When I was 20, on summer break from Princeton, I married the first man I’d ever held hands with. It was a rainy August day in the Olympic Stadium in Seoul in 1995. Our marriage had been arranged just a month before by the Rev. Sun Myung Moon, the founder of the Unification Church. Even though I didn’t know what to say to my new fiance, our hands were having their own conversation. “I’m with you,” his grip told me. “I’m with you, too,” I squeezed back.
We stood surrounded by 10,000 other couples, in neat rows of black suits and matching white wedding dresses.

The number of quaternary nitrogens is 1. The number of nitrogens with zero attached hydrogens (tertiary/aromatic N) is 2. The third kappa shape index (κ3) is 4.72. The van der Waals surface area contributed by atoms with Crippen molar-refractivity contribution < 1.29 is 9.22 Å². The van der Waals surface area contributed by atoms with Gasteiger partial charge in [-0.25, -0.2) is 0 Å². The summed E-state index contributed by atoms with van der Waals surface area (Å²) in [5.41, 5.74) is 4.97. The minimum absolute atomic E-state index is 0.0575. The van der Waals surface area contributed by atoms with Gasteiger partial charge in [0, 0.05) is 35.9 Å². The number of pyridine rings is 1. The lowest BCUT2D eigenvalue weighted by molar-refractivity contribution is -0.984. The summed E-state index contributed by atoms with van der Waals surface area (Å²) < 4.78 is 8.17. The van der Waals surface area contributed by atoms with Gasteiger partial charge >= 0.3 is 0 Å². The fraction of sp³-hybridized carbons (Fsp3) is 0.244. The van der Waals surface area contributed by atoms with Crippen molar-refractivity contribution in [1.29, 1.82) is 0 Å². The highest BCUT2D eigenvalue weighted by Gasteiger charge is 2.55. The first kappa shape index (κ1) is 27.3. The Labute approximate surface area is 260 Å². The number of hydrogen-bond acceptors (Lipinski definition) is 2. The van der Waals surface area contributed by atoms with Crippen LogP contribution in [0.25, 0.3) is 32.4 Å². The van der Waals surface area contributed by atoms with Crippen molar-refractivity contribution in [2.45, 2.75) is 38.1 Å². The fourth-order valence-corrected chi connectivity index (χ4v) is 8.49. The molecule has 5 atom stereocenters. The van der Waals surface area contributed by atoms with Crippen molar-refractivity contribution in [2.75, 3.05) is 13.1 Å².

Earlier that year, I had submitted 8-by-10 photos of myself in my high school graduation dress, a coral knee-length one-piece with shoulder pads and gold buttons. My long, brown hair was pulled back in a barrette, revealing large cheeks and a fresh face. I put the pictures in the mail along with a silent prayer the Rev. Moon would find me a good husband.
Late one night, while I was doing mission work at a San Francisco church center, my parents called. They were former Catholics and well-educated professionals who joined the Unification Church in their mid-20s. At the time, we all believed that the Rev. Moon was sent on a mission from God to bring about world peace by uniting religions and people of diverse backgrounds together in marriage. Our shared belief bound us close.